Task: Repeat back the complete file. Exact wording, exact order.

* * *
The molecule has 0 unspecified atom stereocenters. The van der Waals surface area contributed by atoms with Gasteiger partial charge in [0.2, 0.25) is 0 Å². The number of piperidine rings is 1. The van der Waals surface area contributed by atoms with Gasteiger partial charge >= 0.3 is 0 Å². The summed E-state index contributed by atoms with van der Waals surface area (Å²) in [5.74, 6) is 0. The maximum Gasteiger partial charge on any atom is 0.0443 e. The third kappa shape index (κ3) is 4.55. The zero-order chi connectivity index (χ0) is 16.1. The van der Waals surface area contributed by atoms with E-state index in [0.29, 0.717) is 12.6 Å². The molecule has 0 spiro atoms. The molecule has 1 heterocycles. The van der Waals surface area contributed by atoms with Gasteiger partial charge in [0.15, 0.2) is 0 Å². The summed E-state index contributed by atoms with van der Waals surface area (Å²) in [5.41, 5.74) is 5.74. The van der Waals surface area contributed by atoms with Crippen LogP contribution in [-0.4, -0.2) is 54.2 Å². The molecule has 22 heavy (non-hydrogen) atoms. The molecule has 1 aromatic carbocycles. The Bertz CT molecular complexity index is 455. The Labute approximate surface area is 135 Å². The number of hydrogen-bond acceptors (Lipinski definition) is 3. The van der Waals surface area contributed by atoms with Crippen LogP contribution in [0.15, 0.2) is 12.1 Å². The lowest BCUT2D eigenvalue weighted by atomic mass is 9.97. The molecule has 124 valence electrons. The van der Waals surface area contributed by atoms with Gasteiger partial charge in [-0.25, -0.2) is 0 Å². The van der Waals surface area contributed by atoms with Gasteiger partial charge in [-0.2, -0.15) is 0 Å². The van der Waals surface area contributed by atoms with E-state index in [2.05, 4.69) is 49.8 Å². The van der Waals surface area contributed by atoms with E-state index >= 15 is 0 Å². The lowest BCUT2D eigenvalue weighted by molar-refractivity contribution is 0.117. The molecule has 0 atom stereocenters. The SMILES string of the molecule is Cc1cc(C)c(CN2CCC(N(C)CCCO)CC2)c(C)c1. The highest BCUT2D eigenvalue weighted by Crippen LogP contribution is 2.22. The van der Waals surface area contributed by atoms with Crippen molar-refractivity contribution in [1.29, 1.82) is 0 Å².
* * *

The molecule has 0 unspecified atom stereocenters. The van der Waals surface area contributed by atoms with Gasteiger partial charge in [0.2, 0.25) is 0 Å². The number of piperidine rings is 1. The van der Waals surface area contributed by atoms with Gasteiger partial charge >= 0.3 is 0 Å². The summed E-state index contributed by atoms with van der Waals surface area (Å²) in [5.74, 6) is 0. The maximum Gasteiger partial charge on any atom is 0.0443 e. The third kappa shape index (κ3) is 4.55. The zero-order chi connectivity index (χ0) is 16.1. The van der Waals surface area contributed by atoms with E-state index in [0.29, 0.717) is 12.6 Å². The molecule has 0 spiro atoms. The molecule has 1 heterocycles. The van der Waals surface area contributed by atoms with Gasteiger partial charge in [0.15, 0.2) is 0 Å². The summed E-state index contributed by atoms with van der Waals surface area (Å²) in [5.41, 5.74) is 5.74. The van der Waals surface area contributed by atoms with Crippen LogP contribution in [-0.4, -0.2) is 54.2 Å². The molecule has 22 heavy (non-hydrogen) atoms. The molecule has 1 aromatic carbocycles. The Bertz CT molecular complexity index is 455. The Labute approximate surface area is 135 Å². The number of hydrogen-bond acceptors (Lipinski definition) is 3. The van der Waals surface area contributed by atoms with Crippen LogP contribution in [0.15, 0.2) is 12.1 Å². The lowest BCUT2D eigenvalue weighted by atomic mass is 9.97. The molecule has 124 valence electrons. The van der Waals surface area contributed by atoms with Gasteiger partial charge in [-0.25, -0.2) is 0 Å². The van der Waals surface area contributed by atoms with Gasteiger partial charge in [-0.2, -0.15) is 0 Å². The van der Waals surface area contributed by atoms with E-state index in [2.05, 4.69) is 49.8 Å². The van der Waals surface area contributed by atoms with E-state index >= 15 is 0 Å². The lowest BCUT2D eigenvalue weighted by molar-refractivity contribution is 0.117. The molecule has 0 atom stereocenters. The SMILES string of the molecule is Cc1cc(C)c(CN2CCC(N(C)CCCO)CC2)c(C)c1. The highest BCUT2D eigenvalue weighted by Crippen LogP contribution is 2.22. The van der Waals surface area contributed by atoms with Crippen molar-refractivity contribution in [1.29, 1.82) is 0 Å².